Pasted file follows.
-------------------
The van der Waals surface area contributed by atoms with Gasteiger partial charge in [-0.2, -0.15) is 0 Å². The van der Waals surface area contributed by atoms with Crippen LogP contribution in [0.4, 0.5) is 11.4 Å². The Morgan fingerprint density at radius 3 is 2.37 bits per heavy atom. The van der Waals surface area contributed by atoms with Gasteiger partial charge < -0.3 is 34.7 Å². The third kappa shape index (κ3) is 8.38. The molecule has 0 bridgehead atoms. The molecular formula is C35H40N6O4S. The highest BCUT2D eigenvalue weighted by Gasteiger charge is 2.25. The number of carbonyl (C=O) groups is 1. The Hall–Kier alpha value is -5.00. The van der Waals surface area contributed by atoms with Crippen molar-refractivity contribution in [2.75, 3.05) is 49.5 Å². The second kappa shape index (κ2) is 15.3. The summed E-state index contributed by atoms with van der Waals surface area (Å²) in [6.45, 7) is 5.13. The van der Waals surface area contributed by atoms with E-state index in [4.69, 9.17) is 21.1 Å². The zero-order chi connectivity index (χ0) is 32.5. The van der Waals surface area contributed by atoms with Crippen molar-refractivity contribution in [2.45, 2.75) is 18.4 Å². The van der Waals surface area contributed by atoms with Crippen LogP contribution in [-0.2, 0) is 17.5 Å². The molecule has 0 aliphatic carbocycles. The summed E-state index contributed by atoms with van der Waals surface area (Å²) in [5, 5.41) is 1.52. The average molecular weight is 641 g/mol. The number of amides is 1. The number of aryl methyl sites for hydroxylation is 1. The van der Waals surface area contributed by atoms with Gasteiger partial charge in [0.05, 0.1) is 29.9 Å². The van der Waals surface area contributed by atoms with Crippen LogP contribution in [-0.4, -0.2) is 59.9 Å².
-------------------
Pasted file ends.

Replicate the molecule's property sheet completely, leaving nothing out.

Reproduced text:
The van der Waals surface area contributed by atoms with Gasteiger partial charge in [-0.2, -0.15) is 0 Å². The van der Waals surface area contributed by atoms with Crippen LogP contribution in [0.4, 0.5) is 11.4 Å². The Morgan fingerprint density at radius 3 is 2.37 bits per heavy atom. The van der Waals surface area contributed by atoms with Gasteiger partial charge < -0.3 is 34.7 Å². The third kappa shape index (κ3) is 8.38. The molecule has 0 bridgehead atoms. The molecular formula is C35H40N6O4S. The highest BCUT2D eigenvalue weighted by Gasteiger charge is 2.25. The number of carbonyl (C=O) groups is 1. The Hall–Kier alpha value is -5.00. The van der Waals surface area contributed by atoms with Crippen molar-refractivity contribution in [2.75, 3.05) is 49.5 Å². The second kappa shape index (κ2) is 15.3. The summed E-state index contributed by atoms with van der Waals surface area (Å²) in [6.45, 7) is 5.13. The van der Waals surface area contributed by atoms with E-state index in [4.69, 9.17) is 21.1 Å². The zero-order chi connectivity index (χ0) is 32.5. The van der Waals surface area contributed by atoms with Crippen molar-refractivity contribution in [2.45, 2.75) is 18.4 Å². The van der Waals surface area contributed by atoms with Crippen LogP contribution in [-0.2, 0) is 17.5 Å². The molecule has 0 aliphatic carbocycles. The summed E-state index contributed by atoms with van der Waals surface area (Å²) in [5, 5.41) is 1.52. The average molecular weight is 641 g/mol. The number of amides is 1. The number of aryl methyl sites for hydroxylation is 1. The van der Waals surface area contributed by atoms with Gasteiger partial charge in [0.05, 0.1) is 29.9 Å². The van der Waals surface area contributed by atoms with Crippen LogP contribution in [-0.4, -0.2) is 59.9 Å².